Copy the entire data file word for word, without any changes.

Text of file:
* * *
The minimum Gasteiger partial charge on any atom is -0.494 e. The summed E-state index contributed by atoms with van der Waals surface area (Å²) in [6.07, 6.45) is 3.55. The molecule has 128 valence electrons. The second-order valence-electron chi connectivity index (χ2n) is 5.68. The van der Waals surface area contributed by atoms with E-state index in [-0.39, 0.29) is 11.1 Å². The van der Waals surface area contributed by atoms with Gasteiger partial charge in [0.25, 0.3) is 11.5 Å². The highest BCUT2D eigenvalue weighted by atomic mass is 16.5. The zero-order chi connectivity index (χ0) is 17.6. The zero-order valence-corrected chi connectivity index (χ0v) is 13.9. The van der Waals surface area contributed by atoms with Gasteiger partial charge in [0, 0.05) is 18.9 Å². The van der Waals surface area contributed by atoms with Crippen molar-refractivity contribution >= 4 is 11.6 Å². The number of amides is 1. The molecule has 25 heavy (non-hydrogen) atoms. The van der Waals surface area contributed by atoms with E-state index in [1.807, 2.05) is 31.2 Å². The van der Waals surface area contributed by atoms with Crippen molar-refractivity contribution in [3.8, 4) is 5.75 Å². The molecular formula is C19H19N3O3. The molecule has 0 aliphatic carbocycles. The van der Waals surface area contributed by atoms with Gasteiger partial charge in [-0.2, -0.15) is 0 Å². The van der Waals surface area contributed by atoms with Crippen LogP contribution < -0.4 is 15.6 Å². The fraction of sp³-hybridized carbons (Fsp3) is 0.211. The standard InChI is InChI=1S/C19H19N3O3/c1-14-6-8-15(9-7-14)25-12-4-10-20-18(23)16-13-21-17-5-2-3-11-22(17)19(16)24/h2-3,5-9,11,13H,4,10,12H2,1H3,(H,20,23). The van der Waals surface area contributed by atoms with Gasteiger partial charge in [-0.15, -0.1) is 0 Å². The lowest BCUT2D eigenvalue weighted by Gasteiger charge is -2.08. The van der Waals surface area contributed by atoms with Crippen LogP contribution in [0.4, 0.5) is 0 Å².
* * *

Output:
The minimum Gasteiger partial charge on any atom is -0.494 e. The summed E-state index contributed by atoms with van der Waals surface area (Å²) in [6.07, 6.45) is 3.55. The molecule has 128 valence electrons. The second-order valence-electron chi connectivity index (χ2n) is 5.68. The van der Waals surface area contributed by atoms with E-state index in [-0.39, 0.29) is 11.1 Å². The van der Waals surface area contributed by atoms with Gasteiger partial charge in [0.25, 0.3) is 11.5 Å². The highest BCUT2D eigenvalue weighted by atomic mass is 16.5. The zero-order chi connectivity index (χ0) is 17.6. The zero-order valence-corrected chi connectivity index (χ0v) is 13.9. The van der Waals surface area contributed by atoms with Gasteiger partial charge in [0, 0.05) is 18.9 Å². The van der Waals surface area contributed by atoms with Crippen molar-refractivity contribution >= 4 is 11.6 Å². The number of amides is 1. The molecule has 25 heavy (non-hydrogen) atoms. The van der Waals surface area contributed by atoms with E-state index in [1.807, 2.05) is 31.2 Å². The van der Waals surface area contributed by atoms with Crippen molar-refractivity contribution in [3.8, 4) is 5.75 Å². The molecular formula is C19H19N3O3. The molecule has 0 aliphatic carbocycles. The van der Waals surface area contributed by atoms with Gasteiger partial charge in [-0.2, -0.15) is 0 Å². The van der Waals surface area contributed by atoms with Crippen LogP contribution < -0.4 is 15.6 Å². The fraction of sp³-hybridized carbons (Fsp3) is 0.211. The standard InChI is InChI=1S/C19H19N3O3/c1-14-6-8-15(9-7-14)25-12-4-10-20-18(23)16-13-21-17-5-2-3-11-22(17)19(16)24/h2-3,5-9,11,13H,4,10,12H2,1H3,(H,20,23). The van der Waals surface area contributed by atoms with Gasteiger partial charge in [-0.15, -0.1) is 0 Å². The lowest BCUT2D eigenvalue weighted by Gasteiger charge is -2.08. The van der Waals surface area contributed by atoms with Crippen LogP contribution in [0.4, 0.5) is 0 Å².